In fact, ask Wilderness Mombo Executive Chef Tonderai Chipfupi about his favourite ingredient and he’ll not say some expensive, exotic protein but humble millet – a gluten-free ancient grain, high in protein and fibre with a slightly sweet taste and nutty fragrance. “As well as being an antioxidant, millet is very versatile. I use it in our healthy breakfast bowl and it can also be ground into a flour, which we use for our early morning porridge served with peanut butter and toasted, spiced pumpkin seeds”.



These opportunities extend beyond food to every ingredient in our African kitchens. Alfred Muswaka, Wilderness Mombo Sommelier says, “I always look forward to sharing my carefully curated wine selection with our guests, as our cellar comprises some of the best wines to come out of South Africa. Our ethos as a conservation company plays a significant role in the selection criteria, which is why I focus on boutique Fair Trade producers who farm sustainably, and who are socially, as well as environmentally, responsible in their practices.

Wilderness Mombo Somelier Alfred
Only the top South African wines served at Wilderness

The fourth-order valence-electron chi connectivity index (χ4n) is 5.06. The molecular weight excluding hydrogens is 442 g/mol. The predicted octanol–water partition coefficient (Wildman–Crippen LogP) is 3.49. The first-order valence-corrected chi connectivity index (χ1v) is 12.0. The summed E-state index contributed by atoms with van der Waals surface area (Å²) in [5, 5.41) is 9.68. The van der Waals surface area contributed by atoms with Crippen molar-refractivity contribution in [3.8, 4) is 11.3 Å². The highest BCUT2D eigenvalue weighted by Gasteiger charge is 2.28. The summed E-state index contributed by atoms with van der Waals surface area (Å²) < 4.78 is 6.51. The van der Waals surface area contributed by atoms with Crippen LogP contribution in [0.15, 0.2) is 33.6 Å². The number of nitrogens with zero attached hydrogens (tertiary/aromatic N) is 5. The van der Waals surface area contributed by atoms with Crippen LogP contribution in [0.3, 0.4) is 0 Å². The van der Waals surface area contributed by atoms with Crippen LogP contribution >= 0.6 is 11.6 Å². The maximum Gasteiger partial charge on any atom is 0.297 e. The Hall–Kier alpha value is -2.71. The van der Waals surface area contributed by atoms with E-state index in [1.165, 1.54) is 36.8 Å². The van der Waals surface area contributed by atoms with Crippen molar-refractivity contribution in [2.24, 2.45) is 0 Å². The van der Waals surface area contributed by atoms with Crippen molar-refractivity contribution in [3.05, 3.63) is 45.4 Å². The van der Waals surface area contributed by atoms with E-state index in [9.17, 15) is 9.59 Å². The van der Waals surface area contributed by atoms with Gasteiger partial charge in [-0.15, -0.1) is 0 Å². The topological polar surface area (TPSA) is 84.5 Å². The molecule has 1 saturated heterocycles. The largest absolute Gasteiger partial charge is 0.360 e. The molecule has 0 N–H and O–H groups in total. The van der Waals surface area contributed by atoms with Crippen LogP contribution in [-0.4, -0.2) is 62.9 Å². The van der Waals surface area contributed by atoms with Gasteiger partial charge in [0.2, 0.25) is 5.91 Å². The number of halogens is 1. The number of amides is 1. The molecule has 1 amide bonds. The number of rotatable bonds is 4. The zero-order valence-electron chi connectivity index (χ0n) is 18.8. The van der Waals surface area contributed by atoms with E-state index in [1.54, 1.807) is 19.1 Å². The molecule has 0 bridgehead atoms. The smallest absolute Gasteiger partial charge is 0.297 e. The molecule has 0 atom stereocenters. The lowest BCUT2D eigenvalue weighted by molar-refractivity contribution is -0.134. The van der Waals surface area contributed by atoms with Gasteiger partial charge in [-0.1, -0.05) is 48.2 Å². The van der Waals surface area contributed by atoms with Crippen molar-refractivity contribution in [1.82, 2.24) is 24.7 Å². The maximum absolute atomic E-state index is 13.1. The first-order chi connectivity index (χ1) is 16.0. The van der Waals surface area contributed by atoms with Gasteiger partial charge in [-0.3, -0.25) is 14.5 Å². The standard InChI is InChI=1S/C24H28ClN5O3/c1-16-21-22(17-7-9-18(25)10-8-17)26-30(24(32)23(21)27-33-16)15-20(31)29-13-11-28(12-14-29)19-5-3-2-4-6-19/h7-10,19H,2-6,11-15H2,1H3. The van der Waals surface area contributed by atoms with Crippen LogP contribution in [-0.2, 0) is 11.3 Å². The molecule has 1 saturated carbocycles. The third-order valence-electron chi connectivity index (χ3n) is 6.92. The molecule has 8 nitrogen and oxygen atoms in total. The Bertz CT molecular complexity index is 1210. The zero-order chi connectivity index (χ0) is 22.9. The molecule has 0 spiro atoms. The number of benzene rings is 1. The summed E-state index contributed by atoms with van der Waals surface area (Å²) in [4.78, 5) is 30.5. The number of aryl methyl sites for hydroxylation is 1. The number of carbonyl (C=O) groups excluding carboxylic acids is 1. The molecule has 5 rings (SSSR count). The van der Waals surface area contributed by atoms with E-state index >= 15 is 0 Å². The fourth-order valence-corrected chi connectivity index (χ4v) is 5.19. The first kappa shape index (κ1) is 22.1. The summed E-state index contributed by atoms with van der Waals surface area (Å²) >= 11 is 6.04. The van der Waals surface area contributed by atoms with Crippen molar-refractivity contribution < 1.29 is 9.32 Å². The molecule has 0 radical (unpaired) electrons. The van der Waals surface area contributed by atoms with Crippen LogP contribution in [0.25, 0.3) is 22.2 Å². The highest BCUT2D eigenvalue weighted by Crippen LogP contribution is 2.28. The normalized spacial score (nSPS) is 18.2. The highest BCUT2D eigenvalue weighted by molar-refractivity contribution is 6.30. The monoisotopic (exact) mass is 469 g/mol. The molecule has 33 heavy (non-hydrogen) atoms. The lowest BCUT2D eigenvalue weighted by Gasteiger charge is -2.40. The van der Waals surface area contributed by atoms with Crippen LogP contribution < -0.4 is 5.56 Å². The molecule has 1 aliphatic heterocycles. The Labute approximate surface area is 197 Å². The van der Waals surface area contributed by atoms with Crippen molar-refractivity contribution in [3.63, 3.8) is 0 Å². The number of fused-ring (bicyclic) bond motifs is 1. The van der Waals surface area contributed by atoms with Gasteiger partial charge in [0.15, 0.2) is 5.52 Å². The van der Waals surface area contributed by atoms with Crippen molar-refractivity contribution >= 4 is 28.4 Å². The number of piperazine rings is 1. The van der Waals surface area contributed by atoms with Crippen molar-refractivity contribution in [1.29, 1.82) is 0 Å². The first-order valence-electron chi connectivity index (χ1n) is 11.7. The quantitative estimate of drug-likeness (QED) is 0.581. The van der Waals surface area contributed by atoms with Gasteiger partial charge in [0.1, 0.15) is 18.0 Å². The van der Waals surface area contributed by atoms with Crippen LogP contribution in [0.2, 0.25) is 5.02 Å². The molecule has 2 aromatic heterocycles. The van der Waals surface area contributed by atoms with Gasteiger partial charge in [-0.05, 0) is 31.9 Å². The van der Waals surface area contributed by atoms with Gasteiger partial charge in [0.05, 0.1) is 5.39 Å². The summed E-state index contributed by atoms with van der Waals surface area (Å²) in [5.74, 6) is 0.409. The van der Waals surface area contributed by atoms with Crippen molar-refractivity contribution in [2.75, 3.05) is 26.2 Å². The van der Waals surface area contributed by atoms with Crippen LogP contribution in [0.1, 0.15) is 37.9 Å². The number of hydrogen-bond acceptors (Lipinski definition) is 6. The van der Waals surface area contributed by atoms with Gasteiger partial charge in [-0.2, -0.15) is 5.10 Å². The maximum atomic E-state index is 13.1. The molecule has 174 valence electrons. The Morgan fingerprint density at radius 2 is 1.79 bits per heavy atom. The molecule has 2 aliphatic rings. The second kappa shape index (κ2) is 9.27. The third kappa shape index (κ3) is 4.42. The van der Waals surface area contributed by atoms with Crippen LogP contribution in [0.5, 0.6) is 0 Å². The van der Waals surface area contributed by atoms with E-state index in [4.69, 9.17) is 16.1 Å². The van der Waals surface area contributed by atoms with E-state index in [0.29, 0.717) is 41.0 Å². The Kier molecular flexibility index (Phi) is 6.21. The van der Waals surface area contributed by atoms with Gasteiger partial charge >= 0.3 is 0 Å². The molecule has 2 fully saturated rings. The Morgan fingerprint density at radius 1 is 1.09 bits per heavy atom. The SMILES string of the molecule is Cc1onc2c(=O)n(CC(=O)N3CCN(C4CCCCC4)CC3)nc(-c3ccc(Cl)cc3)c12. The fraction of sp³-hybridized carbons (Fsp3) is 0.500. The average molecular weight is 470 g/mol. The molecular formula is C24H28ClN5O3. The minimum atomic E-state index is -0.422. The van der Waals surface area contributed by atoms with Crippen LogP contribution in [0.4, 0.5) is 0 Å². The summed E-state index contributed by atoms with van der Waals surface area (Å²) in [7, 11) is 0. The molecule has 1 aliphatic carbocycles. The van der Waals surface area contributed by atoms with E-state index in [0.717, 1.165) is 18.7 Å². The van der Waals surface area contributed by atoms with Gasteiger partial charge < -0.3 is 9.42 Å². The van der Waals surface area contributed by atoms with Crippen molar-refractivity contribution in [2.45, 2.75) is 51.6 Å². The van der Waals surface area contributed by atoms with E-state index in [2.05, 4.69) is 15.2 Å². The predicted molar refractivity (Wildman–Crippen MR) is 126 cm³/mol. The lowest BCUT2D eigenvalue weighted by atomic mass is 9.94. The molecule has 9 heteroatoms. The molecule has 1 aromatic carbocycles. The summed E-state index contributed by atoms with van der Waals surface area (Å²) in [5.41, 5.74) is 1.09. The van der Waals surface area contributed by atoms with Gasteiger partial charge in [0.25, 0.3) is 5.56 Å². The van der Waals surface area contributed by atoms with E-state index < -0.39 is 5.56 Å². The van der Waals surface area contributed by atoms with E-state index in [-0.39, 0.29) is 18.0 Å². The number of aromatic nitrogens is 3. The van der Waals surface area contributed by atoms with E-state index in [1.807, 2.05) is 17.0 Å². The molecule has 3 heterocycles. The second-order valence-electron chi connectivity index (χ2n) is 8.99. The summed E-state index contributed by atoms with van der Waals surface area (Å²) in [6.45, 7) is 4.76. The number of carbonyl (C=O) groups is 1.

Going beyond food on safari

For us here at Wilderness, it’s not only about buying local produce but also involving each country’s citizens in our food and wine journey, and upskilling as many people as possible for a bright future within the travel and tourism industry.


A number of our front-of-house and bar staff have been given the life-changing opportunity of visiting Cape Town, where they have explored the Winelands, learnt the vinification process, met winemakers, assisted in harvesting, and performed manual punch-downs during the winemaking process, to better appreciate the fermentation aromas. This makes them more confident to hold conversations about wine and make recommendations to guests.